• Arai Y, Totoki Y, Hosoda F, Shirota T, Hama N, Nakamura H, Ojima H, et al. Fibroblast growth factor receptor tyrosine kinase fusions define a unique molecular subtype of cholangiocarcinoma. Hepatology. 2014;59:1427–34. [PubMed: 24122810]
    (Whole transcriptome sequencing from 8 cholangiocarcinomas identified two FGF receptor fusion genes and screening of different human cancer tissues found FGF receptor fusions in 9 of 102 cholangiocarcinomas [all intrahepatic] but only 1 of 149 colorectal, 1 of 96 hepatocellular, and none of 212 gastric cancers; expression of the fusion kinases in cell cultures led to anchorage independent growth and tumorigenesis when implanted in mice).
  • Pemigatinib (Pemazyre) for cholangiocarcinoma. Med Lett Drugs Ther. 2018;60(1546):e208–e209. [PubMed: 33451178]
    (Concise review of the mechanism of action, pharmacokinetics, clinically efficacy, safety and costs of pemigatinib shortly after it was approved for use in cholangiocarcinoma, adverse events being common but no mention of hepatotoxicity or serum ALT elevations).
  • Liu PCC, Koblish H, Wu L, Bowman K, Diamond S, DiMatteo D, Zhang Y, et al. INCB054828 (pemigatinib), a potent and selective inhibitor of fibroblast growth factor receptors 1, 2, and 3, displays activity against genetically defined tumor models. PLoS One. 2020;15:e0231877. [PMC free article: PMC7313537] [PubMed: 32315352]
    (Review of the FGF cell pathway, effects of inhibiting the FGF receptor and the implications of such inhibition for cancer chemotherapy).
  • Abou-Alfa GK, Sahai V, Hollebecque A, Vaccaro G, Melisi D, Al-Rajabi R, Paulson AS, et al. Pemigatinib for previously treated, locally advanced or metastatic cholangiocarcinoma: a multicentre, open-label, phase 2 study. Lancet Oncol. 2020;21:671–684. [PMC free article: PMC8461541] [PubMed: 32203698]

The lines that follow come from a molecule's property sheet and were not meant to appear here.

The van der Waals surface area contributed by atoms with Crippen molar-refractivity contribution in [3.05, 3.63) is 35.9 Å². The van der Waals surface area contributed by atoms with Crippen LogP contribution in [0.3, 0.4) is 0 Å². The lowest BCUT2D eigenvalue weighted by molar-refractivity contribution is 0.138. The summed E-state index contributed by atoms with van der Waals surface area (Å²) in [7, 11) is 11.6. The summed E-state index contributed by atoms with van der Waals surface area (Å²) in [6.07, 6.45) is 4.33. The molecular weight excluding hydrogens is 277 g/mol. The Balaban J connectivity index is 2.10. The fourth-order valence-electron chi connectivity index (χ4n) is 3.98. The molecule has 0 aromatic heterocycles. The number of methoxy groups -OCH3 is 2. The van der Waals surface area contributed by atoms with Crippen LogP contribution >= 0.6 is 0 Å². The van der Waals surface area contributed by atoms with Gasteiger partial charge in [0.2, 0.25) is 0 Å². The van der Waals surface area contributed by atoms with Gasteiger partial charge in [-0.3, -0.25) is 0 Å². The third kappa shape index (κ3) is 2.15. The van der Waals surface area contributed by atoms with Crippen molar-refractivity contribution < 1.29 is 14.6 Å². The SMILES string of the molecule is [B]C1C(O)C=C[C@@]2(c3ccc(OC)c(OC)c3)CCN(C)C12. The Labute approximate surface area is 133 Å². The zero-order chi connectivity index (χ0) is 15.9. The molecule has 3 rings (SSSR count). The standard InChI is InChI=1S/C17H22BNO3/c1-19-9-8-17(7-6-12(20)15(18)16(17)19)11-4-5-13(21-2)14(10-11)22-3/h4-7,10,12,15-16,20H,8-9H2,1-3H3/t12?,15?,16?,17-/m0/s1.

(Among 146 adults with locally advanced or metastatic cholangiocarcinoma treated with pemigatinib, objective responses arose in 36% of patients with FGF receptors aberrations but in none of those without, adverse events were common and included hyperphosphatemia [55%], nausea, fatigue and nail changes; ALT elevations arose in only 2% of treated patients).
  • Hoy SM. Pemigatinib: first approval. Drugs. 2020;80:923–929. [PubMed: 32472305]
    (Review of the chemical structure, mechanism of action, clinical efficacy and costs of pemigatinib which is a specific inhibitor of FGF receptors 1, 2 and 3, but also has activity against other targets perhaps accounting for some of its adverse effects).
  • Krook MA, Reeser JW, Ernst G, Barker H, Wilberding M, Li G, Chen HZ, et al. Fibroblast growth factor receptors in cancer: genetic alterations, diagnostics, therapeutic targets and mechanisms of resistance. Br J Cancer. 2021;124:880–892. [PMC free article: PMC7921129] [PubMed: 33268819]
    (Review of the association of FGF receptors and cancer chemotherapeutic agents, activating mutations being found in 5-10% of cancers overall, but in 10-20% of cholangiocarcinomas).
  • Yang X, Yang X, Zhao H. Pemigatinib-related calcification in the liver. Am J Gastroenterol. 2022 Nov 4; Epub ahead of print. [PubMed: 36191267]
    (54 year old man with refractory cholangiocarcinoma achieved a remission after 3 months of treatment with pemigatinib, but 8 months later was found to have calcifications in the liver around the tumor 8, probably the result of hyperphosphatemia).


Related information

Similar articles in PubMed

See reviews...See all...

Recent Activity

Your browsing activity is empty.

Activity recording is turned off.

Turn recording back on

See more...